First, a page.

public async Task MethodName() {
          await Task.CompletedTask;
  • For better precision, use decimal datatype instead of double datatype. 
Database queries related
  • All the database query invocation must be part of the class named DataAccess under the folder DataAccess.
  • Ensure that all the DB queries for fetching the master data records from TurboEngine Extensibility data source (For example, MongoDB) are written in QueryHelper under the DataAccess folder.
    • This provides a reference and a single place to identify all the queries used by a callback implementation.
  • The respective model class needs to be created as follows to hold the result/response of the query execution for each of the queries executed. When you create a new callback project, a sample model class is already provided in the auto-generated callback project.
    • Create all the model classes under the Models folder.
    • The name of the class must end with QueryModel.
      1. For example, the model class to hold the result/response of Account query execution should be named as AccountQueryModel.
    • Ensure that the field names of QueryModel match the field names used in the query.
    • Ensure that the QueryModel class is annotated with the Entity attribute. The entity name should be spelled the same as it is in Salesforce.
      1. For example, The AccountQueryModel class should have the Entity attribute added as [Entity("Account")]. Here Account is the entity name as available in Salesforce.
  • Ensure that all the general-purpose constants used in the callback implementation are specified in the Constants class.

Custom Fields
  • The classes under the Fields folder must hold the field name constants for any custom fields used in the callback implementation. These class names must end with Field.
    • For example, if the class to hold the proposal object’s custom field must be ProposalField.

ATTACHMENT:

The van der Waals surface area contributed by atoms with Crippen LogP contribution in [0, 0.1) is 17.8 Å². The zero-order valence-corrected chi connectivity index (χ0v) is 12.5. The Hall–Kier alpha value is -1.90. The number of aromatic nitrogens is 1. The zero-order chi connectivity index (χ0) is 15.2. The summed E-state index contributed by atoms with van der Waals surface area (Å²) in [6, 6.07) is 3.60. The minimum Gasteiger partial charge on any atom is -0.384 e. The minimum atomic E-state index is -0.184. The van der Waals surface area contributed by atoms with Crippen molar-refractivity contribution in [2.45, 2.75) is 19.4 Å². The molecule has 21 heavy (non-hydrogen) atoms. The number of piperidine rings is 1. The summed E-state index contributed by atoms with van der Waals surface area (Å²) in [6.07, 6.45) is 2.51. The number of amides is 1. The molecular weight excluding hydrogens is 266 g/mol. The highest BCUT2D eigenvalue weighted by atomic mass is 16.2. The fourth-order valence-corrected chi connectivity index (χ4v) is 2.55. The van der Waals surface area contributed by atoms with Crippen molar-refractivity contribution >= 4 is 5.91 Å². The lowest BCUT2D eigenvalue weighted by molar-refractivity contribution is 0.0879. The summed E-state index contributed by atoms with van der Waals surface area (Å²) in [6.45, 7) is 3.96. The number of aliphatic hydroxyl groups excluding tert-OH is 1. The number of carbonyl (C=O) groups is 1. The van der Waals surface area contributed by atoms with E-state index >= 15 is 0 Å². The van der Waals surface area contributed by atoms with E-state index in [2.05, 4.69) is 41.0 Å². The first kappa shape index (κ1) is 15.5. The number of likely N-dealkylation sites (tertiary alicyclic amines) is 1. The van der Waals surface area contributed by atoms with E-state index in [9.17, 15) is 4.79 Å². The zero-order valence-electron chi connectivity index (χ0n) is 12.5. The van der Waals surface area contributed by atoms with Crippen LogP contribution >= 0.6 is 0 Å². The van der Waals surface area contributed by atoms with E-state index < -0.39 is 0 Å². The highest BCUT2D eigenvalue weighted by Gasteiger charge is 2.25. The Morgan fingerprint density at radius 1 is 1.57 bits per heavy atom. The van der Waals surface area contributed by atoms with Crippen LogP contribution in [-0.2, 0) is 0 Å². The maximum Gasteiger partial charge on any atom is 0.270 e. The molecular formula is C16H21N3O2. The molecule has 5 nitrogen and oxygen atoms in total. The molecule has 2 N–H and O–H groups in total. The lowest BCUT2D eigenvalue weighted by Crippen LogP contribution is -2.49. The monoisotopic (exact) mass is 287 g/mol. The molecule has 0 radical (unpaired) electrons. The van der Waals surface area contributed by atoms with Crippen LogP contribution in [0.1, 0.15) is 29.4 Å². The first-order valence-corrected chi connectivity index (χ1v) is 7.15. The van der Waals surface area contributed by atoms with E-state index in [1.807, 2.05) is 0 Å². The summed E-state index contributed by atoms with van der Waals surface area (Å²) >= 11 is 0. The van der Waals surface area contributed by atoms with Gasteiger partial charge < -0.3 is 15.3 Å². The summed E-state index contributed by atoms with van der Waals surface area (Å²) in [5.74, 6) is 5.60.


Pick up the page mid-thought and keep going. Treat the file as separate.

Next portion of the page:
• Generally, you are required to create such classes for the line item, proposal, and cart object fields.
LineItem and Proposal entity model objects
  1. To easily access LineItem and Proposal fields for getting or setting the values in the callback implementation, LineItem and Proposal classes are auto-created under the Entities folder by the TurboEngine Extensibility framework. 

    1. You must use those classes in your callback implementation and add the custom field details to your implementation.

    2. When adding custom field details to LineItem or Proposal class,

      1. provide the relationship field as shown in the following example. For example, If your relationship field is Apttus_Config2__ProductId__r.APTS_field__c then the field name is Apttus_Config2__ProductId__r_APTS_field__c. Here “.“ is replaced with “_” in the name.

      2. In getter methods for the fields, use GetLookupValue<T>() method for relationship fields and use GetValue<T>() method for non-relationship or direct fields.

Extensibility Framework Helpers

For detailed Extensibility Framework Helpers information, refer to the Helper Functions for TurboEngines Callbacks topic.

Best Practices for TurboEngines Callback code

Consider the following practices while writing the TurboEngines compatible C# callback code. 

Whenever you change specific fields within the callback code and send them to the TurboPricing for pricing, It only verifies the change in Net Price and does not verify each field to detect the difference. Hence, if you make any change in callback code that impacts pricing, perform the following.